Nothing is known about the biology of Leptogenys arcuata.
Lattke (2011) - Scape with abundant suberect hairs; hypostomal teeth not visible with head in full-face view; cephalic dorsum mostly smooth and shining with scattered piligerous punctulae; pronotum mostly smooth and shining, with few transverse rugulae on collar; propleuron mostly smooth and shining; metanotal groove scrobiculate.
A member of the arcuata species group.
Keys including this Species
Distribution based on Regional Taxon Lists
Distribution based on AntMaps
Distribution based on AntWeb specimens
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The biology of Leptogenys arcuata is poorly known.
The Leptogenys genus page has more details about the general biology of ants in this genus, some of which is summarized in what follows. New World species have relatively small ranges, generally occur in humid forests and prey on isopods. Colonies may occur in high densities on a local scale, with up to 5 or 6 species present. Nest size tends to be small with just 20 or 30 individuals in a mature colony. Nests of most species may be found in rotten wood on the ground, usually within cavities in logs or large branches, and also beneath bark. Wood-soil and rock-soil interfaces are another common nesting location, as well as rock crevices, and a few species may nest directly in the soil. Reproduction is most commonly via ergatoid females and, in many species, may include egg-laying workers.
Queen, unknown. Male not examined.
The following information is derived from Barry Bolton's New General Catalogue, a catalogue of the world's ants.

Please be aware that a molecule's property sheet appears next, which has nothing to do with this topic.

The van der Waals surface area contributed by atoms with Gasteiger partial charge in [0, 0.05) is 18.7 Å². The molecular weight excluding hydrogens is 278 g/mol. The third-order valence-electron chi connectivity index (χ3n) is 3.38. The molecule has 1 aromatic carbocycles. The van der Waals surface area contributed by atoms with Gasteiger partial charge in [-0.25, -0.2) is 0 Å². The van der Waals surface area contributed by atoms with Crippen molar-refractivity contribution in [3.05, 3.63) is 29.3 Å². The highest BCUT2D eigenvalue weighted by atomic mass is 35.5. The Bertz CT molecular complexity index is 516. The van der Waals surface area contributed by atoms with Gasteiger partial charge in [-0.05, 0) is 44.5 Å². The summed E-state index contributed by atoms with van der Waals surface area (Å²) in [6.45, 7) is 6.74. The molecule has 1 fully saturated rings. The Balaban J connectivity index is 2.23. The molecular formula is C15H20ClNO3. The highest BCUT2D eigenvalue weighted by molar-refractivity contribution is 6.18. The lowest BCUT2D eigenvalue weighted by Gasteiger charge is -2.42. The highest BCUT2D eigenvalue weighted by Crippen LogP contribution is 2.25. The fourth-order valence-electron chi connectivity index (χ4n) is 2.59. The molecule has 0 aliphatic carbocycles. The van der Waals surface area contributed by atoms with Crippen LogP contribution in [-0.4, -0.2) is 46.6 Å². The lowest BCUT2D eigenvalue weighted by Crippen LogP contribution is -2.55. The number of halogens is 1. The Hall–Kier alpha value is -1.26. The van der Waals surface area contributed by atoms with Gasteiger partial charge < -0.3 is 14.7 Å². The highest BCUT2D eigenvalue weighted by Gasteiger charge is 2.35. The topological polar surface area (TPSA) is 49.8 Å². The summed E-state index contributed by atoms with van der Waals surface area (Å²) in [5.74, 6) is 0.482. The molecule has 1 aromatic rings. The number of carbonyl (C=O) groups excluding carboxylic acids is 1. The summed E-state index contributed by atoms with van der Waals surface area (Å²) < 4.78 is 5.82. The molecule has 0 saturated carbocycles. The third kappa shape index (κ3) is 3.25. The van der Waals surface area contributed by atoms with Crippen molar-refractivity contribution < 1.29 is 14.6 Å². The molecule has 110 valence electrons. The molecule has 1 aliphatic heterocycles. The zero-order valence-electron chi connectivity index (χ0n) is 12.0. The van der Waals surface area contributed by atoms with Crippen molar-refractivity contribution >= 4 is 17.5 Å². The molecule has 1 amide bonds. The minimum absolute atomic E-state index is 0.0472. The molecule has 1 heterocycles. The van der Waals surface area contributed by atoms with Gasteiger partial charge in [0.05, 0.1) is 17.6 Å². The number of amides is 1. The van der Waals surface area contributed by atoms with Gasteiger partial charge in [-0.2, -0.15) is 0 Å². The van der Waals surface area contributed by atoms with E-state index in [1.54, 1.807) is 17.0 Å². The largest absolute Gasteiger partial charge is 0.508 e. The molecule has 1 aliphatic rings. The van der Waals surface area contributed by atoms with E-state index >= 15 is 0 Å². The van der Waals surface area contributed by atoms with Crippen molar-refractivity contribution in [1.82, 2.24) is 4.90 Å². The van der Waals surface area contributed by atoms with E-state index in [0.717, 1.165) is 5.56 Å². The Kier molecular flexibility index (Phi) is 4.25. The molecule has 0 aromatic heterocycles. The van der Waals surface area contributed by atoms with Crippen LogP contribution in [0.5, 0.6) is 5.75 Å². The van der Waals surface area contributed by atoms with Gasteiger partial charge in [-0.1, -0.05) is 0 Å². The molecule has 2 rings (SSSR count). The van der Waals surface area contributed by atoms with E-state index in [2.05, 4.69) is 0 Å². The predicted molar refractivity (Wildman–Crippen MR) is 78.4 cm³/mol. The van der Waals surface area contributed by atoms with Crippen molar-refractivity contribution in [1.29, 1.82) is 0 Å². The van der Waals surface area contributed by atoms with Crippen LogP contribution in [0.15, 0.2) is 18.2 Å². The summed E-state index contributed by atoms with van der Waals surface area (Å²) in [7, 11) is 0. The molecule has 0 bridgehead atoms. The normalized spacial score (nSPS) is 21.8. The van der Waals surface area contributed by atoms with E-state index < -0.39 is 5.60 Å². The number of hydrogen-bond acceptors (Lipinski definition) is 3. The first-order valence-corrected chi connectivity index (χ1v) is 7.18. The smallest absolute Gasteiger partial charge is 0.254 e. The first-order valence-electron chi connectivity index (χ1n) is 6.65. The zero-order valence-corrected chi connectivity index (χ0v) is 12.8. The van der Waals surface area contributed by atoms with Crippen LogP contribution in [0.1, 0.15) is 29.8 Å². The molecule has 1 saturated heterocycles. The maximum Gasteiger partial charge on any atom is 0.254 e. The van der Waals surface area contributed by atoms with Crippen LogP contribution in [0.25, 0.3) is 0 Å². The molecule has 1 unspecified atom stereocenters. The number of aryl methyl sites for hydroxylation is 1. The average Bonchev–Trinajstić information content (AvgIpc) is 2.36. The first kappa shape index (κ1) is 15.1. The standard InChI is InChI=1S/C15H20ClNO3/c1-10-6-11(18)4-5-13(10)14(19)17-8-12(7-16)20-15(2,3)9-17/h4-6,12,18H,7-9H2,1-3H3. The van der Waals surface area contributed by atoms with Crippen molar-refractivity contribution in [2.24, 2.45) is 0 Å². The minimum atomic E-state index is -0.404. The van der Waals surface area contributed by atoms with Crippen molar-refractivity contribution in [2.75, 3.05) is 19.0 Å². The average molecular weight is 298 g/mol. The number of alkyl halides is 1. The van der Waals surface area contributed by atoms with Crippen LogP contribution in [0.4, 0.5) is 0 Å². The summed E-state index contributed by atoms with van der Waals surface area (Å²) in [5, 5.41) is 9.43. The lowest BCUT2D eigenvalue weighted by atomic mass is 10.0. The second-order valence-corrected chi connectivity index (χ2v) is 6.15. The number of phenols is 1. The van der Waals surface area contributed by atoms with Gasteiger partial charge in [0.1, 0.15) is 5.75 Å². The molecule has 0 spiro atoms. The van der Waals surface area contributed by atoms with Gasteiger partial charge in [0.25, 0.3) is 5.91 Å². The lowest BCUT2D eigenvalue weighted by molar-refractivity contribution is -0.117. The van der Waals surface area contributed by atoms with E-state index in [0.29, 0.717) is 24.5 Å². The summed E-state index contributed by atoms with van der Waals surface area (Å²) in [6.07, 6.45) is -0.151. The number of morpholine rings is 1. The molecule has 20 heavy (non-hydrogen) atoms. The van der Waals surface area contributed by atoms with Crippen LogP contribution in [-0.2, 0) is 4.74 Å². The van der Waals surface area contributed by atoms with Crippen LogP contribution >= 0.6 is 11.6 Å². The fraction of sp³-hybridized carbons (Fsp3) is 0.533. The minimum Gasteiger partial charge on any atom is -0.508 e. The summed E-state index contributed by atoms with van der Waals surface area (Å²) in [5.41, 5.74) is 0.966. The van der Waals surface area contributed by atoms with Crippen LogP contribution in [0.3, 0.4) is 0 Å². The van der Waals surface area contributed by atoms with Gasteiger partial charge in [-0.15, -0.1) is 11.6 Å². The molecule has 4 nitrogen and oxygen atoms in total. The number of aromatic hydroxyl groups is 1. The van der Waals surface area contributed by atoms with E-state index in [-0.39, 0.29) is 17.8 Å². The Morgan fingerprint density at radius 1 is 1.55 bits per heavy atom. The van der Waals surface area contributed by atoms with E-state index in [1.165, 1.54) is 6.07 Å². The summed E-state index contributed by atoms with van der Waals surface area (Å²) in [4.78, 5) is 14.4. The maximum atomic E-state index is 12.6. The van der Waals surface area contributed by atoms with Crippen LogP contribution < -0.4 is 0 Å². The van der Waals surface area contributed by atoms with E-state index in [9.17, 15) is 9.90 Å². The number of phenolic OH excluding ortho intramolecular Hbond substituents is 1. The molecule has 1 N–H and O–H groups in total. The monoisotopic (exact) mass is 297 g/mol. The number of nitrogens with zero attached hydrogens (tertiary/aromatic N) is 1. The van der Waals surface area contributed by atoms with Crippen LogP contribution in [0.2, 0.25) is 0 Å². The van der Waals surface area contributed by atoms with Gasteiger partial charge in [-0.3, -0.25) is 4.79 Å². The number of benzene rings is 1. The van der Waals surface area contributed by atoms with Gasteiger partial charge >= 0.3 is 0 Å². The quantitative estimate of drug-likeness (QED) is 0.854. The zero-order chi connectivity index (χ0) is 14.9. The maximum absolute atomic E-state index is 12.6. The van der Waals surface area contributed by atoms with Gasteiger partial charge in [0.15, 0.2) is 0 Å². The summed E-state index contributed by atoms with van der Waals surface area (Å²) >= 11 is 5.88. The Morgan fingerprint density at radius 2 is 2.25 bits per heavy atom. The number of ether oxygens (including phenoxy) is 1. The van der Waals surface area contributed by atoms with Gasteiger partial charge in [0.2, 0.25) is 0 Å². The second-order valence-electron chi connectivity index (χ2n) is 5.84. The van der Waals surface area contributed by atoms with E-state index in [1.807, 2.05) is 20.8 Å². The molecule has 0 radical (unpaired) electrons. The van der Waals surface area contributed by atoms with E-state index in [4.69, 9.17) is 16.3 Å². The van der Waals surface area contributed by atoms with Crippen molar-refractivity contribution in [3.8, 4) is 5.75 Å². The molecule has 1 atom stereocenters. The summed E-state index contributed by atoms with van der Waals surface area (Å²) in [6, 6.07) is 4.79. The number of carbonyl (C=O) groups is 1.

- arcuata. Leptogenys arcuata Roger, 1861a: 44 (w.) SURINAM. Forel, 1893g: 359 (m.). Senior synonym of deletangi: Lattke, 2011: 148.
- deletangi. Leptogenys arcuata st. deletangi Santschi, 1921g: 87 (w.) BOLIVIA. Junior syonym of arcuata: Lattke, 2011: 148.
Unless otherwise noted the text for the remainder of this section is reported from the publication that includes the original description.
Lattke (2011) - This species can be confused with members of the more commonly encountered Leptogenys pubiceps complex, and the reader should consult the discussion for this complex for advice on how to separate the two. The examined type material consists of two point-mounted workers from Surinam, with the label bearing an additional, but partially illegible name “Deulschbein”. Perhaps it is a locality or the collector’s last name. Both specimens are in good condition but one lacks both antennae; and the other lacks only half of the funiculus. Santschi (1921) described Leptogenys deletangi because of its relatively shorter mandibles, broader head, and metatarsi longer than the tibia, though it is not clear if he meant the metatibia. Comparing the types of L. deletangi with the rest of L. arcuata specimens it was not possible to use Santschi’s diagnostic characters, nor any other characters, for considering such variation as anything more than intraspecific.
L. arcuata is the smallest species of its group. The Carajás series is on average smaller than the other specimens and very polished. L. arcuata usually shows no trace of the hypostomal teeth when the head is in full-face view, and only occasionally will a tooth apex manage to project beyond the clypeal margin. Nevertheless it is possible that the hypostomal tooth can be more prominent in some populations and this possibility was accounted for in the key. The anteroventral spot of node is flattened and smooth as in Leptogenys montuosa, but differs on account of larger hypostomal teeth than in L. montuosa, the larger size of L. montuosa, the striate propleuron of L. montuosa and the presence of punctae on the cephalic dorsum. Specimens of this species have been taken from under stones, and nests found in rotten logs (Forel 1893).